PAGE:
The stories that I find myself drawn to lately are those set in a raw place, a place I’ve never been and never even imagined, a place so far removed from the overly saturated literary interpretation of New York City, where the grit of the city is trying to pass for the grit of what? Gentrified, upper-middle class life? Perhaps I am not alone in my longing for something new and maybe this is part of the reason for the recent resurgence of CRUM, a novel written by Lee Maynard in 1988. In fact, Maynard was recently interviewed on Fresh Air.
What is it about CRUM that so interests our contemporary literary tastes? Is it, perhaps, the rawness of it, the naughtiness? Or the fact that many of us could never imagine growing up in a place so poor, so desperate, so ignored? How could a place like Crum, West Virginia exist in the United States of America? It is fascinating. Like not being able to turn your eyes from a particularly brutal car crash.
But for Lee Maynard, it was his childhood. A few staff members from Blue Mesa Review had the pleasure of having dinner with Mr. Maynard, who would no doubt hate being called Mr. Maynard, so let’s just call him Lee. We are lucky that Lee lives near Albuquerque, where he runs The Storehouse and writes. Our community is lucky to have him, despite the fact that his writing is all West Virginia.
Throughout dinner, Lee continuously mentioned how he can’t teach creative writing. This was interesting, because all of his comments regarding writing were dripping with wisdom. And the one thing he kept coming back to was this idea of place. “When have you ever read a story, a good story, that didn’t take place somewhere?” Not only is that true, but it seems that the American audience is ready to read about new places. About places that aren’t urban centers of greed or Midwestern dysfunction. But other places in this country that birth, shape and mold Americans.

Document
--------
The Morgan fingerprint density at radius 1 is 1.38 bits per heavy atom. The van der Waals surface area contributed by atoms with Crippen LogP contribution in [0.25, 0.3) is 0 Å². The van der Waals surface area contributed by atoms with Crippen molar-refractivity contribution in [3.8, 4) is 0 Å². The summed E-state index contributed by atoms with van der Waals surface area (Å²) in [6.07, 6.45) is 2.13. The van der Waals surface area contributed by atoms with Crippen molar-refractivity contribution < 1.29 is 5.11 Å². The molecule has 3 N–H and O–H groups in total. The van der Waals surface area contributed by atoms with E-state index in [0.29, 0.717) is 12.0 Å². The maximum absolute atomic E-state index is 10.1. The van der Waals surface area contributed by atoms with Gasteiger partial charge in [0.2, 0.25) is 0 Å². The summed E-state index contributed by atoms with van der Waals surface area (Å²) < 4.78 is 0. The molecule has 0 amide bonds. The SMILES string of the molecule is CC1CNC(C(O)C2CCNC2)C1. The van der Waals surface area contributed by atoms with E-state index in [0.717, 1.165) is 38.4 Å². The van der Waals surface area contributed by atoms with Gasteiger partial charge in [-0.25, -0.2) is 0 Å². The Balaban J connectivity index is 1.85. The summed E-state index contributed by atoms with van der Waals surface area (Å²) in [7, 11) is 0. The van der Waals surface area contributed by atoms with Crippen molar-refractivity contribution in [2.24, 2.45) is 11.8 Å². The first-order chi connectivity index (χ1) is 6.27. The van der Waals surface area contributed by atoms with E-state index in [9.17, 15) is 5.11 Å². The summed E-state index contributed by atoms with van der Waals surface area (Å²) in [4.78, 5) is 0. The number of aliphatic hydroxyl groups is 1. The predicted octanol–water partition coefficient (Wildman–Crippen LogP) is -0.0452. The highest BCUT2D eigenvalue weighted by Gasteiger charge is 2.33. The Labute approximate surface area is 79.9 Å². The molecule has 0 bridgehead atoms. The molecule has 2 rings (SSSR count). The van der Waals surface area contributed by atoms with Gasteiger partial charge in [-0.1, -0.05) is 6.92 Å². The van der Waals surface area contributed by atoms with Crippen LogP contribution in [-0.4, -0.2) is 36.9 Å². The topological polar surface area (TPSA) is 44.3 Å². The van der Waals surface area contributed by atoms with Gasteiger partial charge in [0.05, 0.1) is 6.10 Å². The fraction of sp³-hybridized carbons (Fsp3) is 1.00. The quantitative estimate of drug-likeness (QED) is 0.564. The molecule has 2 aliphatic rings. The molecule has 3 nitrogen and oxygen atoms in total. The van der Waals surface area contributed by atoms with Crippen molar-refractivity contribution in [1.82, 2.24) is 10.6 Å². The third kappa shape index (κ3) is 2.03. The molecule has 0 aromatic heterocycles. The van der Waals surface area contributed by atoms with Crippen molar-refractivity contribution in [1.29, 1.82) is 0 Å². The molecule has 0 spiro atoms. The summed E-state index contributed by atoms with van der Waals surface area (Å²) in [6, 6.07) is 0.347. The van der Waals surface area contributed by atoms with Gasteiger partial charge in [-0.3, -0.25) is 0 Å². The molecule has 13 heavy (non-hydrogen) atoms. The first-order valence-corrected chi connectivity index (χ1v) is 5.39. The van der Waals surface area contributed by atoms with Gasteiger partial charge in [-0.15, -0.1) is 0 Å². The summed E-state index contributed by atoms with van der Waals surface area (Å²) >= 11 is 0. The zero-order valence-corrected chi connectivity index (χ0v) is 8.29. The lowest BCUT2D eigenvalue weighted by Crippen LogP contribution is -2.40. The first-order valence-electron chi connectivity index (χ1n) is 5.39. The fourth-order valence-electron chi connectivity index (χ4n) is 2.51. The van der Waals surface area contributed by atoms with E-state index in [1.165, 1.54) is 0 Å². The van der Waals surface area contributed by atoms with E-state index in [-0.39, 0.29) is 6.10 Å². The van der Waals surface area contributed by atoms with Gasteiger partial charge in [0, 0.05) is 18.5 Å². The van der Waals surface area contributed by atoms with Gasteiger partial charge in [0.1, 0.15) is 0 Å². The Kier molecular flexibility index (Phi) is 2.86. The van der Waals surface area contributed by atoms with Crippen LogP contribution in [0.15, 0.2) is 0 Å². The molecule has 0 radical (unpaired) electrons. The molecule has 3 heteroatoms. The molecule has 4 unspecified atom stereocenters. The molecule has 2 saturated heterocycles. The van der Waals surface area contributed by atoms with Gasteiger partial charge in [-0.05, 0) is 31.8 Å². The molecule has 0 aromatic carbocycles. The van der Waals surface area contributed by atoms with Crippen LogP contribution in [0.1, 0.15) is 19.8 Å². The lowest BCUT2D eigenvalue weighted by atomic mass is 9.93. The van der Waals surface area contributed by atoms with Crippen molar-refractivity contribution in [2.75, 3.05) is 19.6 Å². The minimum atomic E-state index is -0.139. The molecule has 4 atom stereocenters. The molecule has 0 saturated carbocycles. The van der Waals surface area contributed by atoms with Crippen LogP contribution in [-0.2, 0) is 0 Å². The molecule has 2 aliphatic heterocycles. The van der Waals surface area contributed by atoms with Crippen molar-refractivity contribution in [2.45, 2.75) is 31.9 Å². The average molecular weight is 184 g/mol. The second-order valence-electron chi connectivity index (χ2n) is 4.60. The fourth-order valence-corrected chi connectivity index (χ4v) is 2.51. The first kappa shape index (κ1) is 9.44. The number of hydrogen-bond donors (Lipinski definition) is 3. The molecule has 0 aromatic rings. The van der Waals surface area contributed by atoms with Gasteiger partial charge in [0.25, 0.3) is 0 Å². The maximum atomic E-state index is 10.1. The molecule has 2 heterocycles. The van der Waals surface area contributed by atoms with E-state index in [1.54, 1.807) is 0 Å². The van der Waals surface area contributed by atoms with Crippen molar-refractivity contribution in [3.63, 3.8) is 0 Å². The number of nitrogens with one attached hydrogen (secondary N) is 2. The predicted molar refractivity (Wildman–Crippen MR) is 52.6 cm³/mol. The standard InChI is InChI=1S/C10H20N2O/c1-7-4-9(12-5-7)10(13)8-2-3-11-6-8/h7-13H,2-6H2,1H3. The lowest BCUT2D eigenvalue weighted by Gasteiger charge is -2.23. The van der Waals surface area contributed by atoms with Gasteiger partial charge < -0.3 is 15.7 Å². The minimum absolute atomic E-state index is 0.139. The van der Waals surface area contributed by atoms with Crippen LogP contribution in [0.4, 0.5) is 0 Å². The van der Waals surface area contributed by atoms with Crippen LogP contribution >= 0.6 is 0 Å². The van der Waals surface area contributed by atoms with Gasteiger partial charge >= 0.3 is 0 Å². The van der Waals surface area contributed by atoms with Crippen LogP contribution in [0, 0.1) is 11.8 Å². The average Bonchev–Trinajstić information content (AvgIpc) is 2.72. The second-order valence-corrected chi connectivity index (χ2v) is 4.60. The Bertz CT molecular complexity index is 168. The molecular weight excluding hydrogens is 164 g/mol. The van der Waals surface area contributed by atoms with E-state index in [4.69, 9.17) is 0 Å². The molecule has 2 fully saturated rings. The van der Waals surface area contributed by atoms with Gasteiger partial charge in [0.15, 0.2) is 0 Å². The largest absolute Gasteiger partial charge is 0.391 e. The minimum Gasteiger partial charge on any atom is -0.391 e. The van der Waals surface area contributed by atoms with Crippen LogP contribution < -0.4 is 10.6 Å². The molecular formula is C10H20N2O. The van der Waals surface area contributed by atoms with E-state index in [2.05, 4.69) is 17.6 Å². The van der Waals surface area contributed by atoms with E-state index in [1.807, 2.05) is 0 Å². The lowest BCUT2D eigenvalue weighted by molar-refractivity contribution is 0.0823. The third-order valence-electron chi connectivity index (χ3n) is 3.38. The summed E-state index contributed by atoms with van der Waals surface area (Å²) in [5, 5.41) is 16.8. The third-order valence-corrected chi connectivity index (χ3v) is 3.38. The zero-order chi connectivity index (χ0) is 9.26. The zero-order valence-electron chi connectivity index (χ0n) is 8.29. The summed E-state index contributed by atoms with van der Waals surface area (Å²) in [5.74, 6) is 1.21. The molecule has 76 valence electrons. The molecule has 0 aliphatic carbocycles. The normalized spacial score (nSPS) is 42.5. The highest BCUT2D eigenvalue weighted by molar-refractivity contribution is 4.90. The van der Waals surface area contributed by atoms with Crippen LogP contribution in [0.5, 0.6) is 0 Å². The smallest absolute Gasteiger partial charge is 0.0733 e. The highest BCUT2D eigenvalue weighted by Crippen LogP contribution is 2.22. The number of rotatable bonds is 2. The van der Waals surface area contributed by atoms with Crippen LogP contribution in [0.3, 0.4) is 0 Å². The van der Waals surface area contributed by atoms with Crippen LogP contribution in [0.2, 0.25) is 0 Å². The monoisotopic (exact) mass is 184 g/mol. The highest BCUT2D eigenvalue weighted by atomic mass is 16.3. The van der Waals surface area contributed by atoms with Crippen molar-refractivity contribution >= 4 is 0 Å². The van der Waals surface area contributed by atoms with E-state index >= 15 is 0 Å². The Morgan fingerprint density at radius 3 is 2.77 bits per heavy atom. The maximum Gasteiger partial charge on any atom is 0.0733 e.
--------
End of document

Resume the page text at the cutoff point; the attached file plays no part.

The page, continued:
Crum is a town with no infrastructure, no classes other than poor, and no races other than white. The homogeneity of it is interesting enough, but it’s also simply a damn fine story too. And it is interesting that Lee ended up living much of his writing life in the Southwest. A place, that also, could seem to be forgotten about in the spectrum of what makes America American. This is precisely what we are interested in at BMR. We are a Southwest publication, and though Lee probably wouldn’t be considered a Southwest writer, we could say that he has experienced many of the same trials that disenfranchised regional writers often experience: his books have been banned, he’s had enormous backlash against his work from the community he is writing about, and while the book is brilliant, it hasn’t experienced commercial success.
All of these things made talking with Lee over dinner an absolute pleasure, and despite his claims of not being a good writing teacher we all learned a lot. Something that we all know, but perhaps don’t think about because it would be too depressing, is that writing isn’t done for profit, it is done because you have something to say, and Lee certainly has something to say. He also talked about the importance of experience – something he referenced by telling us about two motorcycle trips he took from Santa Fe to the Arctic Circle.
He is a fascinating person and generous with his stories. And while the deep lines in his face felt more weathered than aged, his words commanded the attention of old wisdom. When asked what he valued most in reading literature Lee said, “I don’t want you to preach to me, I don’t want you to educate me, I just want you to tell me a story. And it better be a damn good one.”
The CRUM trilogy is being rereleased by the University of West Virginia Press.